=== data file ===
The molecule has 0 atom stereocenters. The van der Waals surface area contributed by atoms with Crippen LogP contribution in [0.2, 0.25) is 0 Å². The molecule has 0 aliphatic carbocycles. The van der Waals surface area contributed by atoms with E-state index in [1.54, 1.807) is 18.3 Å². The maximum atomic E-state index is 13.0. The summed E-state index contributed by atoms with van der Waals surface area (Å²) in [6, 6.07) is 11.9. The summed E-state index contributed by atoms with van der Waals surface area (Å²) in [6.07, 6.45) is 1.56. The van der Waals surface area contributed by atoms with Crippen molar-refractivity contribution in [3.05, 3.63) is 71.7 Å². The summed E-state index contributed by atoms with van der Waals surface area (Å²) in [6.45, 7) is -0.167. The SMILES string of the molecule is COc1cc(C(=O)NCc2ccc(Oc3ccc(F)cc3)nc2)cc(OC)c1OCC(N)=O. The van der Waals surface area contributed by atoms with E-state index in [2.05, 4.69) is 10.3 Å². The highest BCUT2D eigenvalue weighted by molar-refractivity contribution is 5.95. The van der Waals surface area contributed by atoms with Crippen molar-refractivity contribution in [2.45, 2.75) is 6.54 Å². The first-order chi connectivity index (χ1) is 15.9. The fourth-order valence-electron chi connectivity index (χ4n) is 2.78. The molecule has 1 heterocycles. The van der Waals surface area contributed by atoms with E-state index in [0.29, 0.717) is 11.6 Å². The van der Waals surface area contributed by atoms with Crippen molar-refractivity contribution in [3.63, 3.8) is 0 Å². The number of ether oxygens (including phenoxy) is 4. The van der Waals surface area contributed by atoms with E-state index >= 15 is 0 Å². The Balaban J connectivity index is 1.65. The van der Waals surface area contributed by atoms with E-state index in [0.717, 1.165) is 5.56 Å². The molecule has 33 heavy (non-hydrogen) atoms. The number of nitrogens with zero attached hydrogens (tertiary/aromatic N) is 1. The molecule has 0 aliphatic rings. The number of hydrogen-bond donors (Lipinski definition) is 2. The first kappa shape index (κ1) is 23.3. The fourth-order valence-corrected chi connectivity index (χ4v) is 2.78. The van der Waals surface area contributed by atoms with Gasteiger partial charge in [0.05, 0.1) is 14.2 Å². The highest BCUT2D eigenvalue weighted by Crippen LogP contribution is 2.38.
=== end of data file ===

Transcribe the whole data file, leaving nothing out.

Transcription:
The molecule has 0 atom stereocenters. The van der Waals surface area contributed by atoms with Crippen LogP contribution in [0.2, 0.25) is 0 Å². The molecule has 0 aliphatic carbocycles. The van der Waals surface area contributed by atoms with E-state index in [1.54, 1.807) is 18.3 Å². The maximum atomic E-state index is 13.0. The summed E-state index contributed by atoms with van der Waals surface area (Å²) in [6, 6.07) is 11.9. The summed E-state index contributed by atoms with van der Waals surface area (Å²) in [6.07, 6.45) is 1.56. The van der Waals surface area contributed by atoms with Crippen molar-refractivity contribution in [3.05, 3.63) is 71.7 Å². The summed E-state index contributed by atoms with van der Waals surface area (Å²) in [6.45, 7) is -0.167. The SMILES string of the molecule is COc1cc(C(=O)NCc2ccc(Oc3ccc(F)cc3)nc2)cc(OC)c1OCC(N)=O. The van der Waals surface area contributed by atoms with E-state index in [2.05, 4.69) is 10.3 Å². The highest BCUT2D eigenvalue weighted by molar-refractivity contribution is 5.95. The van der Waals surface area contributed by atoms with Crippen molar-refractivity contribution in [2.45, 2.75) is 6.54 Å². The first-order chi connectivity index (χ1) is 15.9. The fourth-order valence-electron chi connectivity index (χ4n) is 2.78. The molecule has 1 heterocycles. The van der Waals surface area contributed by atoms with E-state index in [0.29, 0.717) is 11.6 Å². The van der Waals surface area contributed by atoms with Crippen molar-refractivity contribution in [3.63, 3.8) is 0 Å². The number of ether oxygens (including phenoxy) is 4. The van der Waals surface area contributed by atoms with E-state index >= 15 is 0 Å². The Balaban J connectivity index is 1.65. The van der Waals surface area contributed by atoms with E-state index in [0.717, 1.165) is 5.56 Å². The molecule has 33 heavy (non-hydrogen) atoms. The number of nitrogens with zero attached hydrogens (tertiary/aromatic N) is 1. The molecule has 0 aliphatic rings. The number of hydrogen-bond donors (Lipinski definition) is 2. The first kappa shape index (κ1) is 23.3. The fourth-order valence-corrected chi connectivity index (χ4v) is 2.78. The van der Waals surface area contributed by atoms with Gasteiger partial charge in [0.05, 0.1) is 14.2 Å². The highest BCUT2D eigenvalue weighted by Crippen LogP contribution is 2.38.